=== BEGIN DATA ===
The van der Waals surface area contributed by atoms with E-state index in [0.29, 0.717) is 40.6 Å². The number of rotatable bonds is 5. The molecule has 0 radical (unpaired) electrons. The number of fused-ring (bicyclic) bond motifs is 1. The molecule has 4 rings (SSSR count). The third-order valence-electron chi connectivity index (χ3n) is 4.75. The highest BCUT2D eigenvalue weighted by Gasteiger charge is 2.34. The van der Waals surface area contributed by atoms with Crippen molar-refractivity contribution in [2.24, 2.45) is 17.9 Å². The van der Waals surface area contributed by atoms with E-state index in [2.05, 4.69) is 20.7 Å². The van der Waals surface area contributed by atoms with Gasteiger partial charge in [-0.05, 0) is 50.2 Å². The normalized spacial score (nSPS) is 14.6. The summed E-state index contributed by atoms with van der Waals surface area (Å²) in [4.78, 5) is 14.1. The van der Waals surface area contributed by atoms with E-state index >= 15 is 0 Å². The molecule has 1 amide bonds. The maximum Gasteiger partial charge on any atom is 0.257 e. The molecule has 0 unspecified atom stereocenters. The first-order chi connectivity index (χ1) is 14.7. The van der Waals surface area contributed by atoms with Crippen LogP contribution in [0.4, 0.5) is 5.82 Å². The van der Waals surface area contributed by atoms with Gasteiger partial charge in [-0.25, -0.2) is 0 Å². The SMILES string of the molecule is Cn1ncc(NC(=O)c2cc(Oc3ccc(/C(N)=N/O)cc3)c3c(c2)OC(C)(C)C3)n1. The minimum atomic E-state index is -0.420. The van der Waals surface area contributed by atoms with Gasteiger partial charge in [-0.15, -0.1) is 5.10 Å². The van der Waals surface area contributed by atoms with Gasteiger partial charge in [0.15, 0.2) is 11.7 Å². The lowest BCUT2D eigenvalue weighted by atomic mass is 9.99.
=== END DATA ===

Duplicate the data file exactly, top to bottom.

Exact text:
The van der Waals surface area contributed by atoms with E-state index in [0.29, 0.717) is 40.6 Å². The number of rotatable bonds is 5. The molecule has 0 radical (unpaired) electrons. The number of fused-ring (bicyclic) bond motifs is 1. The molecule has 4 rings (SSSR count). The third-order valence-electron chi connectivity index (χ3n) is 4.75. The highest BCUT2D eigenvalue weighted by Gasteiger charge is 2.34. The van der Waals surface area contributed by atoms with Crippen molar-refractivity contribution in [2.24, 2.45) is 17.9 Å². The van der Waals surface area contributed by atoms with E-state index in [2.05, 4.69) is 20.7 Å². The van der Waals surface area contributed by atoms with Gasteiger partial charge in [-0.05, 0) is 50.2 Å². The normalized spacial score (nSPS) is 14.6. The summed E-state index contributed by atoms with van der Waals surface area (Å²) in [4.78, 5) is 14.1. The van der Waals surface area contributed by atoms with E-state index >= 15 is 0 Å². The molecule has 1 amide bonds. The maximum Gasteiger partial charge on any atom is 0.257 e. The molecule has 0 unspecified atom stereocenters. The first-order chi connectivity index (χ1) is 14.7. The van der Waals surface area contributed by atoms with Crippen LogP contribution in [0.4, 0.5) is 5.82 Å². The van der Waals surface area contributed by atoms with Gasteiger partial charge in [-0.25, -0.2) is 0 Å². The SMILES string of the molecule is Cn1ncc(NC(=O)c2cc(Oc3ccc(/C(N)=N/O)cc3)c3c(c2)OC(C)(C)C3)n1. The minimum atomic E-state index is -0.420. The van der Waals surface area contributed by atoms with Gasteiger partial charge in [-0.15, -0.1) is 5.10 Å². The van der Waals surface area contributed by atoms with Gasteiger partial charge in [0.15, 0.2) is 11.7 Å². The lowest BCUT2D eigenvalue weighted by atomic mass is 9.99.